Scarecrow

In Fiction on October 23, 2012 at 12:37 pm

Autumn leafs

Scarecrow

The boys shuffled through ankle-deep leaves on their way up the hill. The night was drawing on and their breath made ghosts in the frosty air.

“It’s not as good this year,” Lucas said wistfully. “What happened to all the king-sized stuff?”

“The economy, I guess,” Will replied, and Lucas grumbled his agreement. The grownups were always saying it, anyway.

“At least Mr. and Mrs. Crane always get the good stuff,” he said, and as he spoke the house at the top of the hill materialized through giant elms and magnolia trees, an enormous three-story Victorian with deep eaves and shadowed windows. The place was dark save for the sinister glow of jack-o-lanterns, their grins glimmering along the weedy walk.

“Mom says it’s just Mr. Crane, now,” Will whispered, suddenly hushed. “Do you think he even remembered Halloween? My dad’s terrible about that stuff.”

“Well, he remembered the decorations,” Lucas said. The boxwood hedges had been draped with fake cobwebs, and straw-stuffed scarecrows littered the lawn; one even swung lonely from the giant magnolia, a hangman’s noose around its neck.

The boys walked slowly up the brick way, the old house towering above them, white and tired as a tomb.

“How’d Mr. Crane get so rich, anyway?”

“Banking or something, I think. Maybe investing.”

“Well, whatever he does, I’m in,” Lucas said. “Look at this place. I bet he has all sorts of cool stuff.”

He rang the doorbell and the boys stood back. The wind gusted and the house creaked a sad reply, but nothing moved within.

“Knock,” Will said. “Maybe the bell’s broken.”

But the wind gusted again and the old magnolia tree groaned, and suddenly a great rending crack split the night as the scarecrow, the hangman’s noose, and the limb to which they had been tied came crashing down.

The boys looked, and saw, and ran – leaving their candy behind.

Pale as straw and dry as burlap, the scarecrow leaked thick blood on the brittle leaves.


This is my response to this week’s Trifecta Writing Challenge, which (keeping with the dark themes of the month) was sinister. As always, the rules are to write a 33 to 333-word story based on the third definition of the week’s word.

Here are some more stories to induce the spookies (a serious medical condition):

It’s Only a Story

The Black Fool

The Screamer

The Hatchery

I’d love to hear your comments and criticism, so let me know what you think below!

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  1. Great descriptions… I can easily picture the boys trudging through the leaves to Mr. Crane’s house. It’s wonderfully creepy too.

  2. zomg O____O

    I literally cried out.

    This is SO GOOD!!!!

  3. Totally worked on the creepiness, Brian, but with a lovely feel of childhood fake scares, gradually turned into real ones. This is one of your best, imho. Favourite lines – the second sentence is gorgeous and the last one is perfectly tuned. I was suspicious of that hanging scarecrow right from the off!
    One little suggestion – there’s perhaps too much alliteration in “grins glimmering along the weedy walk”. It’s slightly hard to read, which took me momentarily out of the amazing rest of the story.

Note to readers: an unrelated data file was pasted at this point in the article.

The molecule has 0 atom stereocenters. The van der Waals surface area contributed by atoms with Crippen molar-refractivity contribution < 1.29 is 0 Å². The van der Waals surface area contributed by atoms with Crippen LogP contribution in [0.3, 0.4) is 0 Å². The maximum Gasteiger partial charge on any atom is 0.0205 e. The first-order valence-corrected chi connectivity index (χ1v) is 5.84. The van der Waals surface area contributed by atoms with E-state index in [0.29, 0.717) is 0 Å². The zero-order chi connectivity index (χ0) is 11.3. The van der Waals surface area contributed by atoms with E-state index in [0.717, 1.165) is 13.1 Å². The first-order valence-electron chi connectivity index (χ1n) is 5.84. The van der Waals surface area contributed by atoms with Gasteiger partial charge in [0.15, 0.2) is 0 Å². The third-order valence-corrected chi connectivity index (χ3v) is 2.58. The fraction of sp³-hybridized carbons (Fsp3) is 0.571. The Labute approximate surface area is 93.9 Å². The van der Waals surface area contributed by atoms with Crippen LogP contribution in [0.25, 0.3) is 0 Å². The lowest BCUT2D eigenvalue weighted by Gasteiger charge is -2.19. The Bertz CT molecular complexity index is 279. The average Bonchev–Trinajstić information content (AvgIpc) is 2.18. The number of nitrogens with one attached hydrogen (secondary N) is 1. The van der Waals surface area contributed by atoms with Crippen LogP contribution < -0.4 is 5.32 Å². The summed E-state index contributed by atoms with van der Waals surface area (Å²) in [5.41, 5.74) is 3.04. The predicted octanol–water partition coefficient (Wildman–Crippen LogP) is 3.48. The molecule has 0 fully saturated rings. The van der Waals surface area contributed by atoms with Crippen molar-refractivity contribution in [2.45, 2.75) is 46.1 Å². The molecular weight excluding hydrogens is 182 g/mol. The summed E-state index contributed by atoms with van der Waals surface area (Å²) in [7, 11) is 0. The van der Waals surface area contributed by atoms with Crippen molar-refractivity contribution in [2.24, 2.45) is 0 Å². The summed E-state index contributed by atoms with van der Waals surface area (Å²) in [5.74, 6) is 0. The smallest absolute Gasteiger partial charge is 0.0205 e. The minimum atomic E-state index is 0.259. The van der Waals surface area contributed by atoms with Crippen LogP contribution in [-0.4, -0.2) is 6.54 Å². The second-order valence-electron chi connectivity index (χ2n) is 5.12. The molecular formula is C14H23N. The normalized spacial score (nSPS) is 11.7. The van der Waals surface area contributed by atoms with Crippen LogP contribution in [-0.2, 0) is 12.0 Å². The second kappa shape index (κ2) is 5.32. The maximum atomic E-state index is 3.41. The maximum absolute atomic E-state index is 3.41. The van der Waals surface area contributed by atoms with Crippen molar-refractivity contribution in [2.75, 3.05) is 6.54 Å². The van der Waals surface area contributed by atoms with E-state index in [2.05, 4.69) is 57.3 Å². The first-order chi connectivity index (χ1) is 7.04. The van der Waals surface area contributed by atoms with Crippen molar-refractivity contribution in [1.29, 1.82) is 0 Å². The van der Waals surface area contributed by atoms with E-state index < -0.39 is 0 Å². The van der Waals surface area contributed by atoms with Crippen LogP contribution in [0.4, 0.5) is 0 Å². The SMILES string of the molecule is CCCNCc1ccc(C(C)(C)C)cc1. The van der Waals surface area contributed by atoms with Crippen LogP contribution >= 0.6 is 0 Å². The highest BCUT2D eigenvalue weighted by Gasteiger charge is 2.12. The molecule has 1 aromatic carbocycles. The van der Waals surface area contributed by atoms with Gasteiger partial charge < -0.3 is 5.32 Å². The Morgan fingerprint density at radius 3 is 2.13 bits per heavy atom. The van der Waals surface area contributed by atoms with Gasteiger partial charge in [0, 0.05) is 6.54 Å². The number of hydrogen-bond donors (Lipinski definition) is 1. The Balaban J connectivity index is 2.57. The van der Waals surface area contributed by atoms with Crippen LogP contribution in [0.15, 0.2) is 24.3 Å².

• Thanks! I’ve had a similar idea kicking around in my brain for a while, so I thought I’d finally give it a try. I’m glad you liked it (and I definitely agree on the over-alliteration. It can be “grins glimmering” or “weedy walk” but not both, haha).

  4. Oh, YIKES! Creepy, creepy tale so perfect for a chilly October’s evening. I think I shall go and hide in my closet for a bit.

    I especially like how the boys are admiring what the guy has, and thinking how amazing that would be but really, no. Brilliant.

  5. Sinister indeed. The dialogue sounded spot on. And yeah, I’d leave the candy behind too…
    Nice job.

  6. Ah I KNEW it was Mr. C there. Nice and creepy. Nice set up. Terrific descriptions. Love the dialogue about the candy. I agree. What exactly is “fun” about “fun size”?

  7. Love the imagery. I felt I was there with the boys. Thanks for stopping by my blog Words are Timeless and your thoughtful comment. I’m glad you likes my words.

  8. You did a great job setting the scene here; I remember plenty of nights just like that, although thankfully with very different endings!

    • The spooky factor definitely made it more fun, which is why it makes me sad that some kids have to trick-or-treat during the day! Thanks for coming by to read

  9. love it! i felt like a kid on the candy hunt. you stayed true to a classic halloween tale. the end, though, eek! i was expecting the scarecrow to be alive, not the sad end for the old man :/
    i particularly liked your first two lines, especially the breath making ghosts. and kids talking economics because of candy haha, great write!

    • Thanks! I reworked those lines a few times so I’m glad they came out ok. When you’re a kid economics pretty much always comes back to candy, doesn’t it? ha

  10. Agree with all the comments. Great descriptive writing that brought me right there. And very creepy cool unexpected ending.

  11. Oh goodness. I didnt expect that ending. It made me love it even more.

  12. I loved how flippant and worldly the boys were only for a childhood nightmare to become real. Really nice writing.

  13. This is terrifying! Scarecrows are now on my ever-growing list of fears.

  14. I love that their breath made ghosts on the frosty air. That’s great. This is really well done, Brian. I was sufficiently scared by their advance. And the ending, wow, unexpected. Nice work.

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